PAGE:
William C.C . Chen has a good text on his homepage on the Tai Chi foot called The Mechanics of the Three Nails. The three nails that Mr. Chen is speaking about is on the inside of the feet and located on the big toe, inside of the ball of he foot and on the heel.
It’s a very good article and has more wisdom that many would realize without really test what is in it. I do agree on that the foot should not be totally relaxed or too soft. However, I would personally focus even more on activity. In Taijiquan, the feet should be alive, moving and take an active part of the movement. Mr Chen says that this as well but in another way.
But it’s hard to grasp the activity without practicing and feeling the dynamic movement. One simple exercise that I would propose is to stand naturally in either a “wuji” position or straight up, feet shoulder width and with the inside of the feet parallell to each other. Or you can stand in a small bow stance or in a small oblique/sideways horse stance. It doesn’t really matter what stance you choose, but keep it small and natural. First relax the feet as much as you can. Feel it spread out like a fan below your weight. Then try to grasp the floor with your feet. The ball of the foot must stay firm on the ground. Try to grasp the floor using the space between the toes and the ball of the foot, and also with the space between the heel and the ball. Now, shift your weight while coordinating this squeezing and relaxing of the foot. Do this for a while, just feeling what’s happening. Now, keep the three nails firm on the ground. Then press or squeeze down your little toe to move the weight from one foot to another.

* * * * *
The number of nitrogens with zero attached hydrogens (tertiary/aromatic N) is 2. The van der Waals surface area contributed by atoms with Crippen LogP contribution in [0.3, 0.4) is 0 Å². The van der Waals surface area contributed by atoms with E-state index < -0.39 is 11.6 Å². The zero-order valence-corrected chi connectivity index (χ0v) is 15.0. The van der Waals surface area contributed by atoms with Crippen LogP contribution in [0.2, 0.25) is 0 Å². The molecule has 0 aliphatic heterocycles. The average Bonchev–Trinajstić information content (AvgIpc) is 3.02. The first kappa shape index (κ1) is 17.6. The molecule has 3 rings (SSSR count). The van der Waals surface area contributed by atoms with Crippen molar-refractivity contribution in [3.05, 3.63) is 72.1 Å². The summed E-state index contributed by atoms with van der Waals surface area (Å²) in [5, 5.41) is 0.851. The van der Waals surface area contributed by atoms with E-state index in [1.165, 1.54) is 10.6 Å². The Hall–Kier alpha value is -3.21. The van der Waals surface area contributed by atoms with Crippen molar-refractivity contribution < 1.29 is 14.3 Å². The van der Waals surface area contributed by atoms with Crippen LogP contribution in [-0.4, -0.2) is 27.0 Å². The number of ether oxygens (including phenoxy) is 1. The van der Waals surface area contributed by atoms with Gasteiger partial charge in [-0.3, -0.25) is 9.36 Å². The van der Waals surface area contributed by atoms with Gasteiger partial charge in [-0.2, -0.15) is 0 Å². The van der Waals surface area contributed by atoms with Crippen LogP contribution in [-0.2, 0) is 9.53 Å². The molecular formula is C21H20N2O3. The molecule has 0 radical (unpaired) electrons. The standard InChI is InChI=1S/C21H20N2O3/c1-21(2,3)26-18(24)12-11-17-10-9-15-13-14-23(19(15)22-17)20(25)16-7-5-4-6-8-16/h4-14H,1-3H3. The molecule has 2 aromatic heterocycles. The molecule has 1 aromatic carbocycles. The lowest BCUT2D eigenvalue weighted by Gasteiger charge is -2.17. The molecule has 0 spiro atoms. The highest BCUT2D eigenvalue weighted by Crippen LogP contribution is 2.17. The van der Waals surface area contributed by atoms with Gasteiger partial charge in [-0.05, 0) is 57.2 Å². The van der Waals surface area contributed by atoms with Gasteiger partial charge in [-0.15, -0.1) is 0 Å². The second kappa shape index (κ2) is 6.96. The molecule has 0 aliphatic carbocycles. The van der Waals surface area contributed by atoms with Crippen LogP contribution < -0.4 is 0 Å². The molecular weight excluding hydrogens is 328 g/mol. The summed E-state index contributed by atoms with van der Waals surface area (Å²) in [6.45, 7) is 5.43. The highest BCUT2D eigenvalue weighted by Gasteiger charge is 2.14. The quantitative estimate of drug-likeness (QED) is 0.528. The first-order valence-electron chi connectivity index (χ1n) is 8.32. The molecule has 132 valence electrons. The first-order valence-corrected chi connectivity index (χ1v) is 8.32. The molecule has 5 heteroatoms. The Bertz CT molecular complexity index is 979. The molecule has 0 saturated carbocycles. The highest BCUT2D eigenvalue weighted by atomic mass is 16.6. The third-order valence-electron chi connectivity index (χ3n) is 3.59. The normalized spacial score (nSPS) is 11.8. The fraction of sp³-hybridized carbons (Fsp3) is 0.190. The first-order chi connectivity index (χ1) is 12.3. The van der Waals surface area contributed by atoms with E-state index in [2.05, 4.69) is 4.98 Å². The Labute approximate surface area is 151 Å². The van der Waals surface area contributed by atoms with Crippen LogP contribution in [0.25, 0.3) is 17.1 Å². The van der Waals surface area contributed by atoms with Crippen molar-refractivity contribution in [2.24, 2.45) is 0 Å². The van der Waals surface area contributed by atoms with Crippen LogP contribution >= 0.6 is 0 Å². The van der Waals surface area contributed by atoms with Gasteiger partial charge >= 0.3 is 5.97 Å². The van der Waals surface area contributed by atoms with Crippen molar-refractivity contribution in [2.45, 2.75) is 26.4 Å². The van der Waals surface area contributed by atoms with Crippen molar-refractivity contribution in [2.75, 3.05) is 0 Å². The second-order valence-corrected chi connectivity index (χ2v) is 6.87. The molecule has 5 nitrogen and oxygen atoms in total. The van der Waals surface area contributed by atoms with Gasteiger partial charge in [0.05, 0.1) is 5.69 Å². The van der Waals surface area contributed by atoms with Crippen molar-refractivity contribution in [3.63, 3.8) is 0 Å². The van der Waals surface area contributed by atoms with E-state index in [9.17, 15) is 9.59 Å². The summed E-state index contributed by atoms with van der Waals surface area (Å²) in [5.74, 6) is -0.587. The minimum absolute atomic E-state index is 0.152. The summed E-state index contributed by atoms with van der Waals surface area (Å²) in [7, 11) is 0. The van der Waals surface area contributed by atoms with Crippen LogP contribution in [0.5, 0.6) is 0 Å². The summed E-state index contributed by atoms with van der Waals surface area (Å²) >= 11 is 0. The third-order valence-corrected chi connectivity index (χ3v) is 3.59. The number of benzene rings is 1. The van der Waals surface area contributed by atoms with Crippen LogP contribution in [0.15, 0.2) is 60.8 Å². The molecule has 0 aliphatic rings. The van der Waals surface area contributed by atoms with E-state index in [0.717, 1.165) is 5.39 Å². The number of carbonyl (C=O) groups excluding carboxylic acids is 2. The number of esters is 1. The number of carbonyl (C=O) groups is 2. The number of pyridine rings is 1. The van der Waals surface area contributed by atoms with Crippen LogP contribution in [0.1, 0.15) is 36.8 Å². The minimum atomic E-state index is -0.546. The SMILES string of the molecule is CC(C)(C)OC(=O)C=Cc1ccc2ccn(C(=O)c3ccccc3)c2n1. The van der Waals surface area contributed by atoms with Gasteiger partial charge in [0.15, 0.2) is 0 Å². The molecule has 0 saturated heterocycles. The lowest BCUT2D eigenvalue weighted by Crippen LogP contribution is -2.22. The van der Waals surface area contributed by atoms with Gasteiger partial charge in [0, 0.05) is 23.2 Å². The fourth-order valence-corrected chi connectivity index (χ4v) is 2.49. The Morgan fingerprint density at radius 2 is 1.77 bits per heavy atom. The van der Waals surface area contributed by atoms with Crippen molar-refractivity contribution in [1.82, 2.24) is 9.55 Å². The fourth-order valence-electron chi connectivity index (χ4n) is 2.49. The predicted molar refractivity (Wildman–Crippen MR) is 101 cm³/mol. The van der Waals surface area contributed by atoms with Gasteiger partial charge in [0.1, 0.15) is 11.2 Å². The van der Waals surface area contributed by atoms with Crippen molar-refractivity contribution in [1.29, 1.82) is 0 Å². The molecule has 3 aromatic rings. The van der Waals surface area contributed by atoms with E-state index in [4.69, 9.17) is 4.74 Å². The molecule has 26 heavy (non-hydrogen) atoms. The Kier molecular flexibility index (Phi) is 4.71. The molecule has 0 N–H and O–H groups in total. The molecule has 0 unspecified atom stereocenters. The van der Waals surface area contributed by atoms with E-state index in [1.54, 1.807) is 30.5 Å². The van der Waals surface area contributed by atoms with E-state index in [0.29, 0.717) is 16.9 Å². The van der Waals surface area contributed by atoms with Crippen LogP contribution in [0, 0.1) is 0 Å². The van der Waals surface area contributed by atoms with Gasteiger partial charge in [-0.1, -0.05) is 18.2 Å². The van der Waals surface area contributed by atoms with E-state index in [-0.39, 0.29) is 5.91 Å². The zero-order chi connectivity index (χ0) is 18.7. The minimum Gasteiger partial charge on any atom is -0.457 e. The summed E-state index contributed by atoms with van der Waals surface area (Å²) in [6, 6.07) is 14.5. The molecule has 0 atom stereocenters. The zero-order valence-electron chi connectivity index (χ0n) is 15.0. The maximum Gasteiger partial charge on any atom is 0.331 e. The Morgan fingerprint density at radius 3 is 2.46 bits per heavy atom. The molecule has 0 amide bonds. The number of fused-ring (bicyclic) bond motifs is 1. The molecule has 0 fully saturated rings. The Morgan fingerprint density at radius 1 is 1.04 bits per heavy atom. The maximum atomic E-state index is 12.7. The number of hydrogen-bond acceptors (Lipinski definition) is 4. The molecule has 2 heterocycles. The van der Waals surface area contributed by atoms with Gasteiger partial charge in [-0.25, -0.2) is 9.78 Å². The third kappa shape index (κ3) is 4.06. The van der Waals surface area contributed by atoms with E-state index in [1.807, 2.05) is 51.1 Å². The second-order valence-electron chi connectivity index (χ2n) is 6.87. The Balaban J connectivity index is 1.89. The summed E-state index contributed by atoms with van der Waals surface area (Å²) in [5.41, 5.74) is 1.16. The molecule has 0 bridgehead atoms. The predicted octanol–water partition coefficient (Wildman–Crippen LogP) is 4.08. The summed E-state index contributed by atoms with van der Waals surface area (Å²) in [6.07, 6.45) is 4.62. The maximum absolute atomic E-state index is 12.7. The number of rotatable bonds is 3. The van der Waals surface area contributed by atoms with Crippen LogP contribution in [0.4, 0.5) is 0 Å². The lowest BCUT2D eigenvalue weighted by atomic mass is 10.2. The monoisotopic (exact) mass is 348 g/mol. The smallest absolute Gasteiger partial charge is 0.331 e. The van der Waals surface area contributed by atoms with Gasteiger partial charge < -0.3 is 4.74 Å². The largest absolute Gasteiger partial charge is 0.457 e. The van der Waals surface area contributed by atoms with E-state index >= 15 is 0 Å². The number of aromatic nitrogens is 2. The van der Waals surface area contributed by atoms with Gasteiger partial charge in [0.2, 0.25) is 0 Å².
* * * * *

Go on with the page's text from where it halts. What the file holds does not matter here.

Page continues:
The important point is to really activate the foot, not keeping it dead or just as something supporting the weight. Practice this while doing your form or practicing push hands with a friend. This will give your whole body a certain alertness and aliveness. You will understand the difference when you get hang of it.